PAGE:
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RE: Relative Stiffness of Wood Shearwalls

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Scott,
Compliance is with ICC ES PFC5342 and the frames are designed to comply
within division 04- Metals, section 05400 - Cold Formed Metal Framing.
Design on concrete states the following under the ES report section 2.6.6:
"Normal-weight concrete must have a minimum 2,500 psi compressive strength
at 28 days. The concrete materials must comply with Section 1903 of the 1997
UBC or Chapter 3 of ACI 318-99 (under the 2000 IBC and the 2000 IRC)."

There is no specific reference to ACI 04 that I could find in the ICC
report. 

Hardy's (as well as ShearMax and others) are empirically tested, but the
information I received from both Hardy and Shearmax is that you may use a
straight line interpolation to calculate the deflection and capacity on
non-standard frames that lie between standard frame heights. I was told that
a straight line interpolation (by Hardy Frame) was considered to be
conservative on their 12, 18 and 24" panels only. We did not discuss Frames.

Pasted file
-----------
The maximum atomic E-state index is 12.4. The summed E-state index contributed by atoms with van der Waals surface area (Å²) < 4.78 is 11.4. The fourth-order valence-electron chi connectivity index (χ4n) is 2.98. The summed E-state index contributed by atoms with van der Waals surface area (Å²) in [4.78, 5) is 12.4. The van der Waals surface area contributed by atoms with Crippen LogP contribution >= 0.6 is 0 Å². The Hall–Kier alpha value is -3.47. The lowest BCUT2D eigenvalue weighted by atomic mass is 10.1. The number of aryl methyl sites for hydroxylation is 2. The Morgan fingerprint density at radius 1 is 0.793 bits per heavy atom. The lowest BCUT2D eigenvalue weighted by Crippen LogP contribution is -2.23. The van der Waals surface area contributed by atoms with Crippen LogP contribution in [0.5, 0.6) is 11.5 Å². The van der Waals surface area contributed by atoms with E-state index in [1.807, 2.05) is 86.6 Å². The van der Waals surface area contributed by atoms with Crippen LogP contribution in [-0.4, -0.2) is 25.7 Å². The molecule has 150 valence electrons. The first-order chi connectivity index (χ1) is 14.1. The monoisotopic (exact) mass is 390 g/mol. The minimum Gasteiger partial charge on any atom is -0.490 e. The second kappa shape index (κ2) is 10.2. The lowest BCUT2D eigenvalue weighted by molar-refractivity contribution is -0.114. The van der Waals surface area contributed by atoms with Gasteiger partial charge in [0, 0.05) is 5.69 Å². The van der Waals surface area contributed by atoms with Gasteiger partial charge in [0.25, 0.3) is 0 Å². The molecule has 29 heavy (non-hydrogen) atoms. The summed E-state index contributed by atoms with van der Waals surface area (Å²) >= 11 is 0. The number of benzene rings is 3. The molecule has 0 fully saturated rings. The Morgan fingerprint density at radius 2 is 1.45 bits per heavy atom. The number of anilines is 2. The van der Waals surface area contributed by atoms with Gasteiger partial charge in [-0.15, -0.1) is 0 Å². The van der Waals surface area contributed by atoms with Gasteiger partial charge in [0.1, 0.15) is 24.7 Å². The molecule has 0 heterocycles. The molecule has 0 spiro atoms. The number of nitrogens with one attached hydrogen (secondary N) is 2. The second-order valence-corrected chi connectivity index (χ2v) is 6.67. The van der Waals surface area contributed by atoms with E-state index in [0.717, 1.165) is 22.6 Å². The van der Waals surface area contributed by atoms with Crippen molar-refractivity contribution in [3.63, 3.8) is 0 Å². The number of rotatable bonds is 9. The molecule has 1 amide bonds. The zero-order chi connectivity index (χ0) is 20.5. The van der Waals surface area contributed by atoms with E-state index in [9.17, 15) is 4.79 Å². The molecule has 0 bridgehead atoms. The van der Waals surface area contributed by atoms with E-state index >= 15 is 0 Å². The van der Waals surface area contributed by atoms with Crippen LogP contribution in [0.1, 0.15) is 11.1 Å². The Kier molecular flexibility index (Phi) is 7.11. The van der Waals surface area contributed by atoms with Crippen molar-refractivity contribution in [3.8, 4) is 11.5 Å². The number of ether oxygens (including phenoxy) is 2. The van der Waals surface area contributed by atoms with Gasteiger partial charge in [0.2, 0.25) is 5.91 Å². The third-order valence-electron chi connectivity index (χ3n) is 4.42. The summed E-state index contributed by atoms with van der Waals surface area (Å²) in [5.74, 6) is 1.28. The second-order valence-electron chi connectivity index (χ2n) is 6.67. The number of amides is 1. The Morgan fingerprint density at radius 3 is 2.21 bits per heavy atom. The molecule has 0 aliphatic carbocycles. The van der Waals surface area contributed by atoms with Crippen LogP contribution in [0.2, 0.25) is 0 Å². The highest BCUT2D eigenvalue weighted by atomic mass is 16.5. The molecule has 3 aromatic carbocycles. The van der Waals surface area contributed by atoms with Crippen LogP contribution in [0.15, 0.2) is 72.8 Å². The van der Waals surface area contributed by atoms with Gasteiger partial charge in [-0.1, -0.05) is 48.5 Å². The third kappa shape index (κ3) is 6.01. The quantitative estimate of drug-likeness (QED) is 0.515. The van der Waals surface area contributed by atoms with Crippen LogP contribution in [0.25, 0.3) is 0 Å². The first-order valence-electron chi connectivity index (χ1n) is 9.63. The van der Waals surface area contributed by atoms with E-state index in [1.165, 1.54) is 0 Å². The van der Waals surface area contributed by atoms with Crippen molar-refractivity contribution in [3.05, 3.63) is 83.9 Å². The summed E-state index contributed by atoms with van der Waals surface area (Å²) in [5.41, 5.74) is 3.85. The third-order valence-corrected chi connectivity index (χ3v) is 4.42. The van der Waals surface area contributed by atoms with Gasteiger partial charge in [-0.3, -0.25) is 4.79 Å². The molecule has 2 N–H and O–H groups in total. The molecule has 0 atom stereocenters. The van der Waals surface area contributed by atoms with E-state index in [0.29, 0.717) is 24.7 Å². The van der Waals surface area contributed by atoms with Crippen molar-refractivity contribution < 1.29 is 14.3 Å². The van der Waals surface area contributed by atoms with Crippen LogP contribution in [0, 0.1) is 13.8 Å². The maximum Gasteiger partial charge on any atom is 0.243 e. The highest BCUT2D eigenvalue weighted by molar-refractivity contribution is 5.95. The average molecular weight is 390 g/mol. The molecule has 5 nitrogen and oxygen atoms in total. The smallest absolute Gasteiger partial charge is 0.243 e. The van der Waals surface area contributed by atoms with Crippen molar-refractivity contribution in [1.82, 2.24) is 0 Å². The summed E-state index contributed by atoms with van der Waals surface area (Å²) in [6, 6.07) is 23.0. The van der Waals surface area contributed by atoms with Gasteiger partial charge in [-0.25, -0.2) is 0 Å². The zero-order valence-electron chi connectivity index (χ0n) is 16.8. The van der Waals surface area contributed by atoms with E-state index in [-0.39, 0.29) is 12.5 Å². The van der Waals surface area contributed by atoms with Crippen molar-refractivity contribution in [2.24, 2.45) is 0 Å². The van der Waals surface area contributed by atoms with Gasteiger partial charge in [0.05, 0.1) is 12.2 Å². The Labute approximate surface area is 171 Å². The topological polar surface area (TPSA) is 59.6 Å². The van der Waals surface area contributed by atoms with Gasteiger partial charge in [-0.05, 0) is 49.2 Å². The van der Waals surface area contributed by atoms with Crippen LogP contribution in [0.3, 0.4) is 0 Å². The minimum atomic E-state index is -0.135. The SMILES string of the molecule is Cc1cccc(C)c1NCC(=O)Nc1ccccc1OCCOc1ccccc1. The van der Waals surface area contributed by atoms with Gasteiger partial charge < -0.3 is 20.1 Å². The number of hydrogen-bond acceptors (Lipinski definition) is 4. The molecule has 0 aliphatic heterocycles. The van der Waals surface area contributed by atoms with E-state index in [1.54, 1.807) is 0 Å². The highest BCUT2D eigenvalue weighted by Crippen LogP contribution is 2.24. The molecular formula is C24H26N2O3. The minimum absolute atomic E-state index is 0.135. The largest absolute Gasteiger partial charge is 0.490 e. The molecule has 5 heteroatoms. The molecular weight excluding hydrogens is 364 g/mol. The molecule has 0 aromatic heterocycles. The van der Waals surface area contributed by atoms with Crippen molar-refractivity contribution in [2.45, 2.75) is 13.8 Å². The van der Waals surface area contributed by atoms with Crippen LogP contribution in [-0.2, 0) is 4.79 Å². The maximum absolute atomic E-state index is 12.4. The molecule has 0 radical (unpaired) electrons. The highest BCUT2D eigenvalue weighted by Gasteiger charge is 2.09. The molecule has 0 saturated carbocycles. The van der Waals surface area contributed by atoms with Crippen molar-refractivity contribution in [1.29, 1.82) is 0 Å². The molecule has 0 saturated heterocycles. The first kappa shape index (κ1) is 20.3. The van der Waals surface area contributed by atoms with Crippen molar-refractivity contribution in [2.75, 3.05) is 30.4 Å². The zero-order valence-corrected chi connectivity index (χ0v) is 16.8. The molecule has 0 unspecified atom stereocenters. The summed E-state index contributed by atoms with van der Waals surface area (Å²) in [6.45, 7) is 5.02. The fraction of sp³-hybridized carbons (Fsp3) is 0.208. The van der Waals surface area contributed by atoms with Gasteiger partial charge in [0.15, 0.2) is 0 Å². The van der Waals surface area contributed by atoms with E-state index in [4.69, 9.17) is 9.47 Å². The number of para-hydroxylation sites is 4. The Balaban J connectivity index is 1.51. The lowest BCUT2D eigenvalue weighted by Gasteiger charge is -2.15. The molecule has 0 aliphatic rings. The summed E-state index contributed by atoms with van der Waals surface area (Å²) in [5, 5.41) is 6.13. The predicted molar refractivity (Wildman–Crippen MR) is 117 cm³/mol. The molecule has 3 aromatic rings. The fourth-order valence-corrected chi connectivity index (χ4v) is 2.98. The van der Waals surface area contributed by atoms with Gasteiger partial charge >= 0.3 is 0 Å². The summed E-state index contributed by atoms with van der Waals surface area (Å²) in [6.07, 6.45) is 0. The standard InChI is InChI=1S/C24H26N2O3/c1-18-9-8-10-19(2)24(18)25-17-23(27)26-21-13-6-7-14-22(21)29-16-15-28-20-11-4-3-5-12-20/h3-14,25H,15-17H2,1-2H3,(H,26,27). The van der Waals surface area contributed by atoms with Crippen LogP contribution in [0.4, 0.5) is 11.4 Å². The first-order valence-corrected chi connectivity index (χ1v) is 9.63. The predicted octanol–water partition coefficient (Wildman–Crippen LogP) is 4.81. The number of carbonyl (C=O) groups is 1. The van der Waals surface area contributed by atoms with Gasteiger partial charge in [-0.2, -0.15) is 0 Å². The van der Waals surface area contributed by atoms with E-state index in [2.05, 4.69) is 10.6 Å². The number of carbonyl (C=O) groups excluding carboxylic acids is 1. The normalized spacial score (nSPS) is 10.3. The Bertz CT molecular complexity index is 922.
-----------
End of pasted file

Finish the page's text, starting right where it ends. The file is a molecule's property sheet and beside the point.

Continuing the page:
ShearMax will (for a reasonable fee) test any panel height and width that is
non-standard for those wanting more exact information. However, when I posed
the problem I had, I was recommended to use a straight line interpolation to
obtain conservative values.

Dennis


Dennis S. Wish, PE


California Professional Engineer

Structural Engineering Consultant

dennis.wish(--nospam--at)verizon.net

http://www.structuralist.net

 


-----Original Message-----
From: Scott Maxwell [mailto:smaxwell(--nospam--at)engin.umich.edu] 
Sent: Wednesday, May 26, 2004 10:00 PM
To: seaint(--nospam--at)seaint.org
Subject: RE: Relative Stiffness of Wood Shearwalls

Keith/Dennis:

While I am certainly no expert on ICC ES AC 130 (which is the acceptance
criteria that I believe Hardy and other propiertary shearwall manufacturer
must use to gain their ICC ES evaluation report), I do believe that it
does require the manufacturer to test most (if not all) different